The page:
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Published: Tue, December 12, 2017
Global Media | By Abel Hampton

Charles Jenkins, Cold War Defector To North Korea, Dies At 77

Charles Jenkins, Cold War Defector To North Korea, Dies At 77

For the first 15 years of his time in North Korea, Jenkins lived with other three US soldiers who defected to Pyongyang, as Jenkins recalled in his 2009 memoir The Reluctant Communist: My Desertion, Court-Martial, and Forty-Year Imprisonment in North Korea.

In an interview with Kyodo News in 2012, Jenkins, a North Carolina native, said he was happy living with his family on Sado Island, from where his wife hails, and appreciated the freedom Japan offers.

He collapsed outside his home, Japanese media reports said, and later died of heart problems in hospital.

Jenkins left his post in South Korea at height of the Cold War and entered North Korea in 1965.

For nearly 40 years, the North Carolina native lived as a prisoner in Pyongyang until he was liberated thanks to Hitomi Soga, a woman North Korea abducted from Japan who became his wife. I started to drink alcohol.

In order to gain access to the country he walked towards the border with a white t-shirt tied around his rifle. Jenkins said he did his best to make her feel safe, protected and respected and they eventually bonded over their loneliness and their mutual hatred of North Korea.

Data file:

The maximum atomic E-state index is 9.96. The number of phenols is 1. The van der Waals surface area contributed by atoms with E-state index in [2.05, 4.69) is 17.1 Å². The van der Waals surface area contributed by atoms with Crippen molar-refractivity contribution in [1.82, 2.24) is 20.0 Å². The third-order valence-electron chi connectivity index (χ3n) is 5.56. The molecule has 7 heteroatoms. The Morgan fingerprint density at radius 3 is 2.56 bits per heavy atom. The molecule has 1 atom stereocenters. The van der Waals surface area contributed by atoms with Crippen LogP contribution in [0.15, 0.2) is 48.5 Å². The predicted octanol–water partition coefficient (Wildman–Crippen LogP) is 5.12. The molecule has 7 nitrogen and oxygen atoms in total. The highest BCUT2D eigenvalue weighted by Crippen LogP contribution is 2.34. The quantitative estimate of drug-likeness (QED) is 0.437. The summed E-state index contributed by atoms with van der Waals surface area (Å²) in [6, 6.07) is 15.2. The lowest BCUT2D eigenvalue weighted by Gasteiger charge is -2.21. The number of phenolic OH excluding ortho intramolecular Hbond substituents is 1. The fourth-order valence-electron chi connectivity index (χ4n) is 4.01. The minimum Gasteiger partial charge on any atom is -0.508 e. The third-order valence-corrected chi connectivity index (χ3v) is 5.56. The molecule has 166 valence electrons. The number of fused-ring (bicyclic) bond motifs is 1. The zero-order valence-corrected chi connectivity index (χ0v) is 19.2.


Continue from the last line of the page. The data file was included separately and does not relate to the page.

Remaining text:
Jenkins later acted in propaganda movies and taught English to North Korean spies and military cadets. He married a Japanese woman named Hitomi Soga, who trained spies after being kidnapped by North Koreans.

Mr Jenkins said it was fear for his and his family's safety that made it impossible to refuse any demands made on him.

The issue sours already strained Japan-North Korea relations and Prime Minister Shinzo Abe often wears a blue ribbon to remind him of their abduction. "You say one thing bad about Kim Il-sung and then you dig your own hole, because you're gone", Jenkins said during his court-martial.

A USA soldier who deserted to North Korea more than half a century ago, has died in Japan aged 77.

After he was dishonourably discharged and served a 30-day sentence for desertion, Jenkins moved with his family to Sado, Soga's rural hometown, late in 2004.

He worked in a gift shop and even wrote a book describing his experience as a prisoner in the secretive state.

Charles Robert Jenkins' death was confirmed by an official from Sado, Japan, however no other details have emerged, according to Reuters.

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